New York State has over an $80 billion need for water infrastructure investments over the next 20 years, the largest in the nation. The infrastructure investments made through the Water Infrastructure Improvement Act (WIIA) via the Clean Water Infrastructure Act (CWIA) are the biggest New York State investment in this critical priority in a generation. In his 2019 State of the State, the Governor’s proposed doubling of the commitment to CWIA to $5 billion marks a historic commitment to protect New York’s waters. This year’s proposal for an additional $500 million continues to make good on the Governor’s commitment to appropriations. However, a recent report from Comptroller DiNapoli indicates that less than 11 percent of the $3.9 billion appropriated has been spent. As of March 11, 2020 only $420 million have been spent on infrastructure projects. It is important to note that there is a lag between when grant funds are awarded and when the local government receives state funds. To date, the Hudson River Watershed has $255 million in grants for wastewater and drinking water infrastructure improvements have been announced.  We urge Governor Cuomo to speed up the disbursement of infrastructure funding, while continuing to support this essential funding. 

We must increase DEC staff and budget after decades of attrition, in order to meet the growing and complex water challenges the agency faces. As DEC’s capital budget and mandates have increased, their staffing numbers have declined. Between 2009 and 2020, DEC lost over 700 staffers or around 20% of its workforce. The DEC Division of Water has experienced the steepest decline over a 10-year period, with a loss of 59 positions, or 21%. The Division of Fish, Wildlife and Marine Resources has seen a decline of 58 staff positions since 2008, a 13% drop in staff resources. Environmental Conservation Police Officers have experienced a loss of 44 positions as of October 2018 from 333 in 2008 a 13% drop in staff resources. The DEC is increasingly asked to fill in the vacuum but they are underfunded and staffing needs are greater than ever.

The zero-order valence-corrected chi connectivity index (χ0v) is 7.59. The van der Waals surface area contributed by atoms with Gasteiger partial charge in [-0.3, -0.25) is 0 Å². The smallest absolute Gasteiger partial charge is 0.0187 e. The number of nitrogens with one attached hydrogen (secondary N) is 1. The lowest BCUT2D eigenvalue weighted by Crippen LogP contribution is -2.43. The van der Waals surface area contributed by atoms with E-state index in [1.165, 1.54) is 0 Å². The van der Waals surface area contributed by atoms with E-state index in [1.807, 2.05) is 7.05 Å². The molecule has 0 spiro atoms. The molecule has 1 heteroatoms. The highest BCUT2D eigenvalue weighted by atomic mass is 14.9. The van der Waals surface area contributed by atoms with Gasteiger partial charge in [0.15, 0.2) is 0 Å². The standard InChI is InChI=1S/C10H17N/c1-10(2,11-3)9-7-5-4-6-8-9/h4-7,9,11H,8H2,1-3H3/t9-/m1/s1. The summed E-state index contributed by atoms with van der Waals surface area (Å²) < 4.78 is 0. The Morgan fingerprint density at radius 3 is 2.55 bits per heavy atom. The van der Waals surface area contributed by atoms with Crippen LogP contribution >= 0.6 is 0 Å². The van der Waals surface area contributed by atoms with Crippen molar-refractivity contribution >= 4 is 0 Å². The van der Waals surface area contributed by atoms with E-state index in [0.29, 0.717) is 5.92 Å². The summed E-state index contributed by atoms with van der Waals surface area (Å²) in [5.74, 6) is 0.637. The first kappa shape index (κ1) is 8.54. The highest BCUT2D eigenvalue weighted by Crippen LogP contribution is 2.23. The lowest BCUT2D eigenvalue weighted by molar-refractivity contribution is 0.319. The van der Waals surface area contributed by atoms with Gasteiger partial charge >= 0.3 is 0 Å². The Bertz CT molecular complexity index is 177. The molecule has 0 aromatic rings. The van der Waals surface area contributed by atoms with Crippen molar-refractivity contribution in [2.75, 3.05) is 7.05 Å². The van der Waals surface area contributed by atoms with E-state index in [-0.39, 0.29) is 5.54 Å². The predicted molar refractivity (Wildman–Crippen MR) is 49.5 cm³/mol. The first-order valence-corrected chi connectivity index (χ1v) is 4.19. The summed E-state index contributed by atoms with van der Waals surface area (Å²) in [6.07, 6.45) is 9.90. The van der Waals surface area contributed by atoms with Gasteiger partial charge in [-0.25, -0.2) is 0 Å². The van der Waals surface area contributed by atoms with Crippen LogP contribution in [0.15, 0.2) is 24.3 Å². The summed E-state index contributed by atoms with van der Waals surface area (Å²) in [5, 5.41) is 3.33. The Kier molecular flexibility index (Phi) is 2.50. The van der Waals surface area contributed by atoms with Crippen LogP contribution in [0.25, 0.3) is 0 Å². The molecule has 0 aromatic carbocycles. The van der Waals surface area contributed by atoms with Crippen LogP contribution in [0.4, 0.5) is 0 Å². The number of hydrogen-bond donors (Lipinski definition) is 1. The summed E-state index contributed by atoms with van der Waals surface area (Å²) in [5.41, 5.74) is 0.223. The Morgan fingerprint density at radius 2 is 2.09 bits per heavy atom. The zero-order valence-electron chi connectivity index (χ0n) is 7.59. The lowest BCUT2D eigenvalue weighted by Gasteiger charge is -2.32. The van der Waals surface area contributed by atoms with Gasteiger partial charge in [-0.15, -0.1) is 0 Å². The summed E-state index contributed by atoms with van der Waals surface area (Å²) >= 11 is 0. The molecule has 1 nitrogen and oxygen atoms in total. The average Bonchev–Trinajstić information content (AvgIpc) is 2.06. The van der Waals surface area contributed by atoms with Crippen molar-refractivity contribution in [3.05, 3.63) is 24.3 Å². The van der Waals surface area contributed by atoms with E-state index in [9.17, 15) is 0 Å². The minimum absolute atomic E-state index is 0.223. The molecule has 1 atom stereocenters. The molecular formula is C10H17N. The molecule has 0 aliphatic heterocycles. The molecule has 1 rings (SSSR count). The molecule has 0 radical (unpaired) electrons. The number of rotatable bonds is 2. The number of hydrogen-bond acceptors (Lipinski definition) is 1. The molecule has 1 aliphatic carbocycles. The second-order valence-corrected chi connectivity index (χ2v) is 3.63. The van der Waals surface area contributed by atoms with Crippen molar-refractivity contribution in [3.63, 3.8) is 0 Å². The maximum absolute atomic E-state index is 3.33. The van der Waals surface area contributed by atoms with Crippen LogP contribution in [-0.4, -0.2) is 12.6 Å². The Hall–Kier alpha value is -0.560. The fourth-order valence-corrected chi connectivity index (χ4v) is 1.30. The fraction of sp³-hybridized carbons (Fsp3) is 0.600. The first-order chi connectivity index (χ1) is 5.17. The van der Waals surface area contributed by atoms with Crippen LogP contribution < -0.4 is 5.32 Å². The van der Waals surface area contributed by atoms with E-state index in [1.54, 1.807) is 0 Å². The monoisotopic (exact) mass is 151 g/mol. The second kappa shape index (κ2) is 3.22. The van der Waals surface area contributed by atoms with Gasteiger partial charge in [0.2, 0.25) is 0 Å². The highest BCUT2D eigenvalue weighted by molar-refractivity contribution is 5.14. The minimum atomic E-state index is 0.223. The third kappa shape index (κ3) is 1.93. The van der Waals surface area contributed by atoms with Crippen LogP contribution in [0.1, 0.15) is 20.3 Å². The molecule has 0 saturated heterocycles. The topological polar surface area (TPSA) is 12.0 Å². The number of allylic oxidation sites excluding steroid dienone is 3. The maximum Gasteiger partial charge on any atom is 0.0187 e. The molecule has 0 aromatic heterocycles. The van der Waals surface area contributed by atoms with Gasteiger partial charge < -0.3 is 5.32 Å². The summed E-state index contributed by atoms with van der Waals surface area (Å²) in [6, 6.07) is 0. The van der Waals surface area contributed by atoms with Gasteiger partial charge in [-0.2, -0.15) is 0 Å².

The historic sustained funding level of the EPF should be maintained in the SFY 2021-2022 budget at $300 million. Below are specific line items Riverkeeper strongly supports. 

For 30 years, the Hudson River Estuary Program has provided indispensable technical assistance and community grants to support a model, stakeholder-driven collaborative management program for the region. Both the Hudson River Estuary Program and the Mohawk Basin Program will begin implementing new Action Agendas in this fiscal year. Riverkeeper encourages stable funding for the Hudson River Estuary Program, including $1 million for the Mohawk Basin Program.

The Waterfront Revitalization Program is an important source of community-led watershed management funding for communities statewide. The Program funds community grants to plan for and implement both waterfront revitalization and watershed management projects. Riverkeeper supports the Governor’s proposal to increase this line by $400,000.

The Water Quality Improvement Project Program along with the Water Infrastructure Improvement Act, a key source of needed grants to support community investments in wastewater infrastructure. Significant Clean Water Infrastructure Act funds are spent via the Water Infrastructure Improve Act (WIIA), but the terms of Water Quality Improvement Program grants are more favorable to communities, typically allowing for less local match and greater state investment per project. Within the WQIP program we support the Source Water Assessments line at $5 million into the next fiscal year. 

Learn more about our policy agenda for the 2021-22 legislative session here.